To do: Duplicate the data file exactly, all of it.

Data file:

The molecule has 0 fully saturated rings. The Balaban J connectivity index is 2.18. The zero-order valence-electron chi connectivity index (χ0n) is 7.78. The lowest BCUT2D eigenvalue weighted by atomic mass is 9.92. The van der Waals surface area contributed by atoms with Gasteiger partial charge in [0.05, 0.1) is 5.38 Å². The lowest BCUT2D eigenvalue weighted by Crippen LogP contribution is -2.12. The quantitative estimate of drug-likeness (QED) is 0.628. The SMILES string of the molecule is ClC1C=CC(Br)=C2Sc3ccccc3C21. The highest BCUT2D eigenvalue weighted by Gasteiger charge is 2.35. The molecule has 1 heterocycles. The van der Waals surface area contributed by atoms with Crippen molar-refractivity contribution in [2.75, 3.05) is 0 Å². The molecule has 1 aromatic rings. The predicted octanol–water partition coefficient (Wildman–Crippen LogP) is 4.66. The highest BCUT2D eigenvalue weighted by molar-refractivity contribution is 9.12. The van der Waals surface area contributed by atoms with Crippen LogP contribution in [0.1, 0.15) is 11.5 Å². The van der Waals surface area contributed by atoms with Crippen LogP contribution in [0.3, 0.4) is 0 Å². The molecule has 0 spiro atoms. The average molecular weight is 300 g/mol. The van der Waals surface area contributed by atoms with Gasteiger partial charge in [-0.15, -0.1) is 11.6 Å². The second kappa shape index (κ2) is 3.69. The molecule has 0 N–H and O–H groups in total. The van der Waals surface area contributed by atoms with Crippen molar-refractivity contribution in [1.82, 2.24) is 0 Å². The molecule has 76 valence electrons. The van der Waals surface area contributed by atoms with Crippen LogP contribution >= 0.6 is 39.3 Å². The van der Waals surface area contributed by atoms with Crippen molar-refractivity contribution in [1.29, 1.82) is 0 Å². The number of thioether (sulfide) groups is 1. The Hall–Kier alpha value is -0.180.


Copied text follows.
The molecule has 0 fully saturated rings. The Balaban J connectivity index is 2.18. The zero-order valence-electron chi connectivity index (χ0n) is 7.78. The lowest BCUT2D eigenvalue weighted by atomic mass is 9.92. The van der Waals surface area contributed by atoms with Gasteiger partial charge in [0.05, 0.1) is 5.38 Å². The lowest BCUT2D eigenvalue weighted by Crippen LogP contribution is -2.12. The quantitative estimate of drug-likeness (QED) is 0.628. The SMILES string of the molecule is ClC1C=CC(Br)=C2Sc3ccccc3C21. The highest BCUT2D eigenvalue weighted by Gasteiger charge is 2.35. The molecule has 1 heterocycles. The van der Waals surface area contributed by atoms with Crippen molar-refractivity contribution in [2.75, 3.05) is 0 Å². The molecule has 1 aromatic rings. The predicted octanol–water partition coefficient (Wildman–Crippen LogP) is 4.66. The highest BCUT2D eigenvalue weighted by molar-refractivity contribution is 9.12. The van der Waals surface area contributed by atoms with Crippen LogP contribution in [0.1, 0.15) is 11.5 Å². The van der Waals surface area contributed by atoms with Crippen LogP contribution in [0.3, 0.4) is 0 Å². The molecule has 0 spiro atoms. The average molecular weight is 300 g/mol. The van der Waals surface area contributed by atoms with Gasteiger partial charge in [-0.15, -0.1) is 11.6 Å². The second kappa shape index (κ2) is 3.69. The molecule has 0 N–H and O–H groups in total. The van der Waals surface area contributed by atoms with Crippen molar-refractivity contribution in [1.82, 2.24) is 0 Å². The molecule has 76 valence electrons. The van der Waals surface area contributed by atoms with Crippen LogP contribution >= 0.6 is 39.3 Å². The van der Waals surface area contributed by atoms with Crippen molar-refractivity contribution in [1.29, 1.82) is 0 Å². The number of thioether (sulfide) groups is 1. The Hall–Kier alpha value is -0.180.